Mississippi bans trans people from using correct school bathroom

The sign of a gender-neutral bathroom

Trans people in the state of Mississippi will no longer be able to use the toilets that correspond with their gender identity, after a law was signed into effect this week.

The bill, sponsored by 21 Republican lawmakers was signed by governor Tate Reeves on Monday (13 May).

Two weeks after it passed through the legislator, by a vote of 85 to 29, Republican Reeves announced that the Safer Act, had been signed into law.

“The far-left radicals aren’t going to like it… but in Mississippi, we’re going to protect women’s spaces,” he wrote in a post on Facebook.

The Safer Act, which stands for Securing Areas for Females Effectively and Responsibly, requires public schools, colleges, universities and public housing to adhere to a trans-exclusionary definition of male and female.

Clauses within the bill also state circumstances in which those of the opposite gender are able to access single-sex spaces, including to assist a child under the age of 12, or a vulnerable person.

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Mississippi governor Tate Reeves
Mississippi governor Tate Reeves signed the bill into law. (Getty)

“It’s mind-blowing that this is what Joe Biden’s America has come to,” Reeves wrote. “Having to pass common-sense policies that protect women’s spaces was unimaginable just a few years ago. But here we are.”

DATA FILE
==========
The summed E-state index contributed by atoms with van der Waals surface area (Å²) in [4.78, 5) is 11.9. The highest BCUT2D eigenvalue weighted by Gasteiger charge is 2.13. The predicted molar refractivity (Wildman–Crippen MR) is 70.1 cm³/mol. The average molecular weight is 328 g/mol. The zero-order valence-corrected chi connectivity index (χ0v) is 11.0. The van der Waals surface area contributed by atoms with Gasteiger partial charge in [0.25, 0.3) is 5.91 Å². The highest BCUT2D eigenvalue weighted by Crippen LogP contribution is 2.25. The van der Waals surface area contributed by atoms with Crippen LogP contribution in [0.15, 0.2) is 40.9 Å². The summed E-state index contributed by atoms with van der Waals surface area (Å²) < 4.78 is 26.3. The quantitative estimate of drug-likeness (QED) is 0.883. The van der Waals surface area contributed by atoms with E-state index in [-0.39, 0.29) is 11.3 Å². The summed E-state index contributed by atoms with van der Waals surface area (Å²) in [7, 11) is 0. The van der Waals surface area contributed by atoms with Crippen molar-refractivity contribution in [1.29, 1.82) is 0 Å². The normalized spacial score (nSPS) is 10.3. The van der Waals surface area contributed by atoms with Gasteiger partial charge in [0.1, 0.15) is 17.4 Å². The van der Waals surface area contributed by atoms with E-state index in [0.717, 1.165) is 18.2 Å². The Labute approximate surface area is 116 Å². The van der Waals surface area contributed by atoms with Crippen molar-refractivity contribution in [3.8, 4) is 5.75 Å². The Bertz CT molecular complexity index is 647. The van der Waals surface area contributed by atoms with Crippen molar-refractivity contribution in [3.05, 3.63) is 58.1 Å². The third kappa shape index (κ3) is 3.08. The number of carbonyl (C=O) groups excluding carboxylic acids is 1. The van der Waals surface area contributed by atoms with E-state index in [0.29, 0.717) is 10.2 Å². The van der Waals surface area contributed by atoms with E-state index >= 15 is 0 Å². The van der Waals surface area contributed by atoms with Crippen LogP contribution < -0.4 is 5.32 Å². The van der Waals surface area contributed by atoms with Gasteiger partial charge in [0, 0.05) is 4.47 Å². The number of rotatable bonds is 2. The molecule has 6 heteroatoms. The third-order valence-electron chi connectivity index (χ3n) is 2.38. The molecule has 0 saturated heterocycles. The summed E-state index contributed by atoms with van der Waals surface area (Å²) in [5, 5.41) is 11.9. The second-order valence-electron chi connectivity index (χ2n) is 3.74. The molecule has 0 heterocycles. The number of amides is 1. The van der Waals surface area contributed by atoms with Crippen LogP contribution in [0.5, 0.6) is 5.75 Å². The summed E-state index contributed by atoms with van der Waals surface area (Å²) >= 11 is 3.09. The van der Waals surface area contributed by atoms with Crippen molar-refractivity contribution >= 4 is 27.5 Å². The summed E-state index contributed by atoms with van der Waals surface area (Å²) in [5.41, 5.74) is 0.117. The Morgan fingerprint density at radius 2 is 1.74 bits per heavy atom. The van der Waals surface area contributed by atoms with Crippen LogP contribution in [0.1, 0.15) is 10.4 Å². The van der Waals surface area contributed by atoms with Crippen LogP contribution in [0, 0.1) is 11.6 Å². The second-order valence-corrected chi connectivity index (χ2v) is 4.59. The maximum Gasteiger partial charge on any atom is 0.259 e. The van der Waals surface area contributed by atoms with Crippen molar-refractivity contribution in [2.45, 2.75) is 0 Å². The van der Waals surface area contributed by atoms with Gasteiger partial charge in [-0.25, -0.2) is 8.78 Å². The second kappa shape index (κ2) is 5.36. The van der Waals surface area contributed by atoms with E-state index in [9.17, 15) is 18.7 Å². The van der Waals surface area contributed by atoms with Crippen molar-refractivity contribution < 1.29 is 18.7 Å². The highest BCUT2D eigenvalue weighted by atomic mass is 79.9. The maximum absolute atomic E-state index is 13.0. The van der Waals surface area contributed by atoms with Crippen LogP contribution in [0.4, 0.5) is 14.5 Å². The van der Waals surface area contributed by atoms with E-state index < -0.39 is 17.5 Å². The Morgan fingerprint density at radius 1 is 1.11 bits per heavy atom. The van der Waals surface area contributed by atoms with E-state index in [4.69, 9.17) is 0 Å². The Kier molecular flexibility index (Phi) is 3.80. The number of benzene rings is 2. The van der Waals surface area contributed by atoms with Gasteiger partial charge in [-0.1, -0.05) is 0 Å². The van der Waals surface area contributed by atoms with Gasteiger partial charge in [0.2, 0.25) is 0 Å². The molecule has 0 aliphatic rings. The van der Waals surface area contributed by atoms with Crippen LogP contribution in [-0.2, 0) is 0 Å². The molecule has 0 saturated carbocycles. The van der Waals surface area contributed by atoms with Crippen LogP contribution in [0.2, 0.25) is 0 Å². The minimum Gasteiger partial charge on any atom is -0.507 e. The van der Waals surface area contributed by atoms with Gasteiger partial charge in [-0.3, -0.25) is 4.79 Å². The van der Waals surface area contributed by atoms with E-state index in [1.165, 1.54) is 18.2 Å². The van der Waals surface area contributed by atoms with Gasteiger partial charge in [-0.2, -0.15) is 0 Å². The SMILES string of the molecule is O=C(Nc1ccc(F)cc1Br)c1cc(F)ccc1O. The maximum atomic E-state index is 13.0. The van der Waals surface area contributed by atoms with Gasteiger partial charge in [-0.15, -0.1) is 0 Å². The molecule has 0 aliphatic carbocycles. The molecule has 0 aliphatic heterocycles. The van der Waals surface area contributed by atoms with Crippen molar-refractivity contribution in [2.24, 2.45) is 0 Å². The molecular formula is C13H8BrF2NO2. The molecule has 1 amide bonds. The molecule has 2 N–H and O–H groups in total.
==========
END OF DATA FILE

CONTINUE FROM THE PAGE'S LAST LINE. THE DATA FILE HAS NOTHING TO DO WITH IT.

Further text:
In a post on 26 April, American Civil Liberties Union (ACLU) Mississippi advocacy intern Kerrigan Clark and director of policy and advocacy, Ashley McLaughlin, branded the legislation a “blatant disregard” for the constitutional rights of Americans.

“Bills like [The Safer Act] further marginalise and isolate trans people in our communities,” they wrote. “Furthermore, this bill would add additional strain on our legal system to investigate and attempt to compensate complainants for an ‘encounter’ in the bathroom.

“The reality is, an ‘encounter’ can mean any number of things. This vague language sets a dangerous threshold.”

The ACLU argued that there are “existing laws” to help protect people in public spaces, including against harassment, assault or misconduct, while saying new bans can “compromise public safety”.